Words Sarah Langton-Lockton Photographs Lisa Valder
The letter was neatly typed on letterhead bearing the name J J Bergin, 11 Lancashire Court, New Bond Street, W1. Describing the company as ‘Heraldic, General and Machine Engravers, Saw Piercer’, the letter, dated June 1965, and signed by J N Bergin (whom he came to know as Norrie), was addressed to David Bedford, then aged 17. It was an offer of employment as an apprentice, working a 44-hour week at an hourly rate of 4s 6d (£12 per week).
Thus began the career of an outstanding practitioner of hand engraving, whose commissions have included a gold letter opener presented to Her Majesty The Queen for her Silver Jubilee in 1977 and the wording inside the wedding rings of TRH The Prince of Wales and The Duchess of Cornwall, copied from their own handwriting, as well as countless sporting trophies and cufflinks, and in times past, long-service medals and watches. On a visit to his workshop in 2011, the Chairman of The Heritage Craft Association recorded his impressions as follows: ‘One man whose craft work exhibits excellence is hand engraver David Bedford. His skills were a joy to see. Hand engraving requires a good eye, a steady hand and a mastery of technique.’
David’s artistic talents were evident from early childhood. At school, he excelled at art, woodwork, craft and technical drawing. He left school at 14 with an A in art, and embarked on a three-year general course on art and industrial design at Canterbury Art College. ‘We did a bit of everything, graphics, life drawing and silversmithing, of which engraving was a sideline.’ Students made a few copper pots and were told they could do some engraving. ‘I just took to it,’ recalls David. ‘I thought this is something I can settle down and do.’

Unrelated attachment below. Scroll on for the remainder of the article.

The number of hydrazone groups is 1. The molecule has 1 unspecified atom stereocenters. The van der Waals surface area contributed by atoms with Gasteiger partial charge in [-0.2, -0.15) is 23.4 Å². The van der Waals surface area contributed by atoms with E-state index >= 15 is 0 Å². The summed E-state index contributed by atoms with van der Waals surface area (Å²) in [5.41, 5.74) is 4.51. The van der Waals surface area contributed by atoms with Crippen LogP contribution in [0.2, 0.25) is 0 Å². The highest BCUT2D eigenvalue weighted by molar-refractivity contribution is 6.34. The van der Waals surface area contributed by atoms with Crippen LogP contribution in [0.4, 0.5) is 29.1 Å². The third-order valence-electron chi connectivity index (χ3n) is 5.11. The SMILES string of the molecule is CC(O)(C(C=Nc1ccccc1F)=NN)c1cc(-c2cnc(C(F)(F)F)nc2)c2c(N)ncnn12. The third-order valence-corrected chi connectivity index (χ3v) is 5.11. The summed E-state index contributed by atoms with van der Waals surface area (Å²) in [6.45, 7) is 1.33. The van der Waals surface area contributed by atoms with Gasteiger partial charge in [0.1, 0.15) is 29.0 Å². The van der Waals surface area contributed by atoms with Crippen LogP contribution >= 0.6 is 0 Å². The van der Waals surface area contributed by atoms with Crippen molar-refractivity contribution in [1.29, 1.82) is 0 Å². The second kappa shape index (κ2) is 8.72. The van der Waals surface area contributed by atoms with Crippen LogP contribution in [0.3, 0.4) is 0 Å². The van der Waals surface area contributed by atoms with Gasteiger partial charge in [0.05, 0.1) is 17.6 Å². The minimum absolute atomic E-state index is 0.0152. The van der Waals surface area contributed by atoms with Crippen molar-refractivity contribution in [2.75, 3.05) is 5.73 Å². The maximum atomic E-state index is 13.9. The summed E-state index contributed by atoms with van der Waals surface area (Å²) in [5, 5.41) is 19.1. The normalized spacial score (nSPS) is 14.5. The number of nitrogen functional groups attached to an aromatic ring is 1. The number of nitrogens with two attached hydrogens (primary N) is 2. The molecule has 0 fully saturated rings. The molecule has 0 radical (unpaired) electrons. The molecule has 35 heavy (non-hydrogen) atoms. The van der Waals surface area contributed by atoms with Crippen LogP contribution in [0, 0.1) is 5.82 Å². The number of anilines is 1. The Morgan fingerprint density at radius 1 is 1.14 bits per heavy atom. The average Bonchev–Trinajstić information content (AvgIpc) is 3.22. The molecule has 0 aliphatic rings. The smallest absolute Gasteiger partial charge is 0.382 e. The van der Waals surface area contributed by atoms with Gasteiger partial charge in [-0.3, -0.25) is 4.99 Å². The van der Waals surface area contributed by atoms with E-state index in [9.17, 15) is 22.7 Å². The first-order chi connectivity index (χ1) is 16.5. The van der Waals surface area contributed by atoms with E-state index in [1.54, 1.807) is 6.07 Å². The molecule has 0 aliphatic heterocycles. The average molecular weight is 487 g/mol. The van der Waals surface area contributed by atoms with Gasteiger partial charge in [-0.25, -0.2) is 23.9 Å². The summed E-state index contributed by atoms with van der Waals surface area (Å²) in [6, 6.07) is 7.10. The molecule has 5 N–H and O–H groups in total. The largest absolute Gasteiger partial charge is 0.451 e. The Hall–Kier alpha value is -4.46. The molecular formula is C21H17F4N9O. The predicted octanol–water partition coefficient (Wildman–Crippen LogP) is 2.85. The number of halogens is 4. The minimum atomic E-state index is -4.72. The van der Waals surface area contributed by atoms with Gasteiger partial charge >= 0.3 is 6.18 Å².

At the end of his course, he was told to write off to London, as that was where he would learn the basic skills. David diligently wrote to all the London engravers he could identify, and was invited for interview by Mr Bergin, hence the letter quoted above. Joining the firm in November 1965, David was put to work alongside Leslie Hunt, who became his tutor for the next four or five years. Writing in a precious small book that records the history of the company from 1894 to 2013, David says of his tutor: ‘A small rotund man with a cheerful nature, we got on famously. He said right from the start: “Forget what you’ve been taught so far. I will now show you how it should be done.”’
‘I picked it up pretty quickly,’ says David. ‘Within 10 years I was their top engraver. Many years later, the boss said: “I think I should have paid you more.”’ When David joined J J Bergin, the company employed six engravers. Over the years it got smaller and smaller, and David says that most people now work on their own. Although it was all happening in Carnaby Street, just a short walk away, the premises at Lancashire Court were somewhat Dickensian – ‘up dusty old stairs, dim lighting and no running hot water.’ The location, however, in the West End of London, near Bond Street, attracted prestigious customers, many of them, such as Garrard, the Crown Jewellers, Asprey, Georg Jensen and Cartier, in the retail trade.
In the 1970s the lease at Lancashire Court ended. ‘We had to move several times,’ recalls David. ‘Leases would run out and the owners would increase the rents and convert workshops into offices, flats and restaurants. This was happening all over central London.’ J J Bergin moved to Store Street and almost 19 years later to Clerkenwell Workshops. Ten years later, this building too was being refurbished and going upmarket. The next move was to a small former printing works not far away.